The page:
(The Globe and Mail 12/23/16)
The Square Kilometre Array will be the world’s most powerful radio telescope, opening new frontiers in our understanding of the universe. But the builders have to contend with an unforgiving climate and other formidable challenges first, In the desolate rocky plains of the Great Karoo, the dangers are endless. Scorpions and puff adders are underfoot. The harsh sun beats down, interrupted only by occasional lightning storms. Temperatures range from stifling heat to freezing cold. But at night, in the vast empty darkness, the stars are impossibly bright and clear. And it is the stars that have lured a Canadian-backed project to build the world’s most powerful radio telescope, with the potential to unlock the deepest secrets of the universe. For...
(APA 12/22/16)
The heads of United Nations missions in West Africa have called on the government of Liberia, the National Elections Commission (NEC), political parties, civil society and the citizens to exert all efforts to ensure peaceful elections in 2017. Speaking on behalf of the mission heads at a press conference in Monrovia on Wednesday, the UN Special Representative for West Africa and the Sahel (UNOWAS), Dr. Mohammed Ibn Chambas, urged Liberians to conduct themselves properly to ensure a credible, transparent and fair electoral exercise and subsequently a peaceful transition to a newly elected government. Chambas admonished the government to maintain security and to institute critical reforms to address the root causes of potential conflicts. He noted that the UN West African...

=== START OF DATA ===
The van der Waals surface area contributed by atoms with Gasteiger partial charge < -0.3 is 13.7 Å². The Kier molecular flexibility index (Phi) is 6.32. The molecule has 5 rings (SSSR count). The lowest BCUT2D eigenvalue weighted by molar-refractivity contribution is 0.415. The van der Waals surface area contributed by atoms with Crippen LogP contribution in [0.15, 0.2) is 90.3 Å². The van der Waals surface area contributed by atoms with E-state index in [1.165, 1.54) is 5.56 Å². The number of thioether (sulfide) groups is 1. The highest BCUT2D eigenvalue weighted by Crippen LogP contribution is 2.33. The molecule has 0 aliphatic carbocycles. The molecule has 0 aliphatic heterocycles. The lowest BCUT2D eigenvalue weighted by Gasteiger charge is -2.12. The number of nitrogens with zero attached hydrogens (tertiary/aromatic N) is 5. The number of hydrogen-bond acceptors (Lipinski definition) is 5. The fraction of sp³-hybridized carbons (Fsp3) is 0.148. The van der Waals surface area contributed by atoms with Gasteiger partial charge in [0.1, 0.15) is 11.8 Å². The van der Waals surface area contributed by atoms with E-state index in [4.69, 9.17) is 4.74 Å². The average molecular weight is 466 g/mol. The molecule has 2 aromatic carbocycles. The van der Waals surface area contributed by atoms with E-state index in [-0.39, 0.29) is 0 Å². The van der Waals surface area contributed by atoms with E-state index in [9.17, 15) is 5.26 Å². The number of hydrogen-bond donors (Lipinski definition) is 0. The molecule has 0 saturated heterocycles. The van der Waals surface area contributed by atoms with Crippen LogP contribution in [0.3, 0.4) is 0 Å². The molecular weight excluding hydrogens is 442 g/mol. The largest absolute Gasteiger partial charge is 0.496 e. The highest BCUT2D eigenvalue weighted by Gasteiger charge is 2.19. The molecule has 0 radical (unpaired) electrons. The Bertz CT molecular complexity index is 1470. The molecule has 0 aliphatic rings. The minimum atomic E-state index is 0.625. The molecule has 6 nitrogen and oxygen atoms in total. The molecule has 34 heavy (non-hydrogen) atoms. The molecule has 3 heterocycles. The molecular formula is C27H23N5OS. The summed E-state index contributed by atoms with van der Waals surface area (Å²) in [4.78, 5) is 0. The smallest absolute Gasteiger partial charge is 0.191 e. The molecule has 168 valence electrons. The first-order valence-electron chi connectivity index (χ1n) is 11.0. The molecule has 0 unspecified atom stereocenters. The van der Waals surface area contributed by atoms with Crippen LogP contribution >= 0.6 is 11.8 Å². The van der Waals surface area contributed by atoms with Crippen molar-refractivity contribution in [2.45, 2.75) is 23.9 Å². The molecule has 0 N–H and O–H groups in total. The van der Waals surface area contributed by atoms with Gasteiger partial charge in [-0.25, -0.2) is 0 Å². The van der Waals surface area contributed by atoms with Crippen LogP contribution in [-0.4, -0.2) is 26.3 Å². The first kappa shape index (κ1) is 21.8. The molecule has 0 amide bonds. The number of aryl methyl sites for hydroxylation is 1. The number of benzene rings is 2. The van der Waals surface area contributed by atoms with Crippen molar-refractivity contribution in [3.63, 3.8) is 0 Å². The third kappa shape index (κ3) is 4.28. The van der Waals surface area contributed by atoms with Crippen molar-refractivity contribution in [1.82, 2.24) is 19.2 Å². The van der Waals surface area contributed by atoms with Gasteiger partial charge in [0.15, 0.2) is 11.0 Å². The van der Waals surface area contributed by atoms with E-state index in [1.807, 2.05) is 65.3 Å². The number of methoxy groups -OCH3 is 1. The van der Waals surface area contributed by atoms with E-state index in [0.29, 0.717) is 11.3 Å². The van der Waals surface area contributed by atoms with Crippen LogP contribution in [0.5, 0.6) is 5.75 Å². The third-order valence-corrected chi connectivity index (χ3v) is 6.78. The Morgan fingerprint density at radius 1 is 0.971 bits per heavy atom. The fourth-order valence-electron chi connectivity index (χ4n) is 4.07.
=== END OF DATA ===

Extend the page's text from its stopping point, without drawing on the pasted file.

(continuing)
(APA 12/22/16)
Liberian President Ellen Johnson Sirleaf on Wednesday received in audience the United Nations Secretary General’s Special Representative and Head of the United Nations Office for West Africa (UNOWA), Dr. Mohammed Ibn Chambas in Monrovia. According to an Executive Mansion press release, the meeting was in furtherance of the just ended 50th Ordinary Session of the Authority of Heads of State and Government held in Abuja, Nigeria with a view to finding a resolution to the political stalemate in the Gambia, Guinea Bissau, among others. President Sirleaf and Dr. Chambas also discussed the general security situation in the sub-region, including the peace process in Mali, threat of global terrorism and the partnership between ECOWAS and the UN. President Sirleaf thanked Dr...